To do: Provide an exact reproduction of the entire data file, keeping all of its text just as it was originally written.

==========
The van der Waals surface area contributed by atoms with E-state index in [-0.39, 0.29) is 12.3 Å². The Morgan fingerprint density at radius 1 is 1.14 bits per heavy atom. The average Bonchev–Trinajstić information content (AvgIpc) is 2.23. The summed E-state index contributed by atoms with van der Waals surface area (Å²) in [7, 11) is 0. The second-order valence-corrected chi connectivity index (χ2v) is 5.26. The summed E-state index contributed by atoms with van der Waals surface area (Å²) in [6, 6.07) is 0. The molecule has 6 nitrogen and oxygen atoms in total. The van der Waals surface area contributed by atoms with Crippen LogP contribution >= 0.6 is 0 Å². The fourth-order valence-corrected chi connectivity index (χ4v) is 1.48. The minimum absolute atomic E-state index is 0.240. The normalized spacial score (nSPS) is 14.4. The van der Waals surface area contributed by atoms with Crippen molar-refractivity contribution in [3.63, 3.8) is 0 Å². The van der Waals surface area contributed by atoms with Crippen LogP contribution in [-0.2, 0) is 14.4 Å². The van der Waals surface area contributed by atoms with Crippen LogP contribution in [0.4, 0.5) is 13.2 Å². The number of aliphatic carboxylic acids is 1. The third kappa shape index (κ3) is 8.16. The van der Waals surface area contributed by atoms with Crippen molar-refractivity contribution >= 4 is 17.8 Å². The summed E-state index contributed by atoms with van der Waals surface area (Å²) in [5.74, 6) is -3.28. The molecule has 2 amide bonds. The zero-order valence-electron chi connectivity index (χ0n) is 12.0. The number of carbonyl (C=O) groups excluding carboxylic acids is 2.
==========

The van der Waals surface area contributed by atoms with E-state index in [-0.39, 0.29) is 12.3 Å². The Morgan fingerprint density at radius 1 is 1.14 bits per heavy atom. The average Bonchev–Trinajstić information content (AvgIpc) is 2.23. The summed E-state index contributed by atoms with van der Waals surface area (Å²) in [7, 11) is 0. The second-order valence-corrected chi connectivity index (χ2v) is 5.26. The summed E-state index contributed by atoms with van der Waals surface area (Å²) in [6, 6.07) is 0. The molecule has 6 nitrogen and oxygen atoms in total. The van der Waals surface area contributed by atoms with Crippen LogP contribution >= 0.6 is 0 Å². The fourth-order valence-corrected chi connectivity index (χ4v) is 1.48. The minimum absolute atomic E-state index is 0.240. The normalized spacial score (nSPS) is 14.4. The van der Waals surface area contributed by atoms with Crippen molar-refractivity contribution in [3.63, 3.8) is 0 Å². The van der Waals surface area contributed by atoms with Crippen LogP contribution in [-0.2, 0) is 14.4 Å². The van der Waals surface area contributed by atoms with Crippen LogP contribution in [0.4, 0.5) is 13.2 Å². The number of aliphatic carboxylic acids is 1. The third kappa shape index (κ3) is 8.16. The van der Waals surface area contributed by atoms with Crippen molar-refractivity contribution >= 4 is 17.8 Å². The summed E-state index contributed by atoms with van der Waals surface area (Å²) in [5.74, 6) is -3.28. The molecule has 2 amide bonds. The zero-order valence-electron chi connectivity index (χ0n) is 12.0. The number of carbonyl (C=O) groups excluding carboxylic acids is 2.